It has been suggested that sulindac and piroxicam show decreased renal risk compared with ibuprofen,6 although others dispute this claim.4,27 In a separate analysis, we found no differences in the risk of hospitalization for CHF among the different NSAIDs, indicating a class effect. However, the rate of use of sulindac was too low in this population to ascertain a possible lower risk.
A possible source of exposure misclassification could be the use of over-the-counter preparations of NSAIDs. However, a previous study that included a cabinet survey of all drugs present in elderly persons' homes showed that use of over-the-counter preparations by elderly people in the Netherlands is relatively low and that NSAIDs available without prescription (low-dose ibuprofen and naproxen) were seldom present as an over-the-counter preparation at the home interview.28 Therefore, it is not to be expected that exposure misclassification had a significant effect on the outcome of this study.
If the reason for prescribing an NSAID in the patients included in this study was associated with the occurrence of the adverse event, ie, worsening of CHF, this would influence the results of the study through confounding by indication. However, this is not likely, as there is no reason to assume that there is an association between the occurrence of CHF and prescription of NSAIDs other than the one found in this study. On the other hand, it is possible that physicians have prescribed fewer NSAIDs in patients especially at risk, which in this study would create a form of confounding by contraindication. This may also account for the lack of a clear dose-response relationship.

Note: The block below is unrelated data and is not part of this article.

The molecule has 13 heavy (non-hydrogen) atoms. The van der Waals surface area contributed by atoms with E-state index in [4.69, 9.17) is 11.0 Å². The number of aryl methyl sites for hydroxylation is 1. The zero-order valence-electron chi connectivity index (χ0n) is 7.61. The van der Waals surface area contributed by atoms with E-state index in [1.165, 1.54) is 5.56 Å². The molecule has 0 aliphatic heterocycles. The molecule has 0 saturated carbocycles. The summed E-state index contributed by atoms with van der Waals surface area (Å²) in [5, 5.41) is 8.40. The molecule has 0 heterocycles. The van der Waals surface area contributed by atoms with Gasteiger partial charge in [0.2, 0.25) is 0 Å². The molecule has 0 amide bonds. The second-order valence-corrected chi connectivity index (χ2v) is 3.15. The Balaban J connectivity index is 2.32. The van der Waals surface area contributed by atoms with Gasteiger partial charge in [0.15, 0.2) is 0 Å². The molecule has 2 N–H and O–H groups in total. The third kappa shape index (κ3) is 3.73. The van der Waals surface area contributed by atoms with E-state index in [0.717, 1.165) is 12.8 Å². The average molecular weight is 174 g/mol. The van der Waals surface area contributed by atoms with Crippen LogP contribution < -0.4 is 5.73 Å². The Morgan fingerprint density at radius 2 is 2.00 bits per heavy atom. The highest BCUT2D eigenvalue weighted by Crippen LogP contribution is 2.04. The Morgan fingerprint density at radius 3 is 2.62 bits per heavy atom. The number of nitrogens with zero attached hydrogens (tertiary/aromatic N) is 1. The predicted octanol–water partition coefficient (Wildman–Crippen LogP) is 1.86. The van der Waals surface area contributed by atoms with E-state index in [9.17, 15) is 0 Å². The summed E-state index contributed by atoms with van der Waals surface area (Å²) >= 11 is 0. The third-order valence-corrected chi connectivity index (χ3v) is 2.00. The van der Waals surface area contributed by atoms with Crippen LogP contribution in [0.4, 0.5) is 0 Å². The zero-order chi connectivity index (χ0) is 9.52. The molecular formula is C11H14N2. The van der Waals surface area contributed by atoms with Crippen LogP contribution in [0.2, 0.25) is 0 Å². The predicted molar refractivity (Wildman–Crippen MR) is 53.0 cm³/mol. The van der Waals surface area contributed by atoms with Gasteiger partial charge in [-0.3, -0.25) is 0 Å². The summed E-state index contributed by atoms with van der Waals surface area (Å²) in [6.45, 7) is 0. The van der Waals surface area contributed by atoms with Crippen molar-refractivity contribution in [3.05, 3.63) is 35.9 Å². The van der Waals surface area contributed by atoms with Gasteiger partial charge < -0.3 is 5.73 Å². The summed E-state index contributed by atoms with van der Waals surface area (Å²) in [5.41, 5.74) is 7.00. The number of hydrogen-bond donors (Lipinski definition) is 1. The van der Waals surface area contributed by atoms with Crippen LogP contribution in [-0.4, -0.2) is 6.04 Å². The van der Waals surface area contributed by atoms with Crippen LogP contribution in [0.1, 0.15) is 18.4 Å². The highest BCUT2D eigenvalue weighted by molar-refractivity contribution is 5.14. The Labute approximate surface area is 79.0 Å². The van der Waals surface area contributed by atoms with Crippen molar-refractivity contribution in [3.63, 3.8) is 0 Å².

In conclusion, we found a 2-fold increased risk of hospitalization for CHF in patients during periods of concomitant use of diuretics and NSAIDs compared with periods of diuretic use only, especially in patients with an existing condition of CHF. The findings in this study call for careful monitoring of patients with a treated CHF in which NSAID therapy is unavoidable, especially in the first month of NSAID use when the risk of worsening of CHF is high.
Accepted for publication November 4, 1997.
This study was supported by the Royal Dutch Association for the Advancement of Pharmacy, The Hague, the Netherlands.
Reprints: Eibert R. Heerdink, Department of Pharmacoepidemiology and Pharmacotherapy, Universiteit Utrecht, PO Box 80082, 3508 TB, Utrecht, the Netherlands.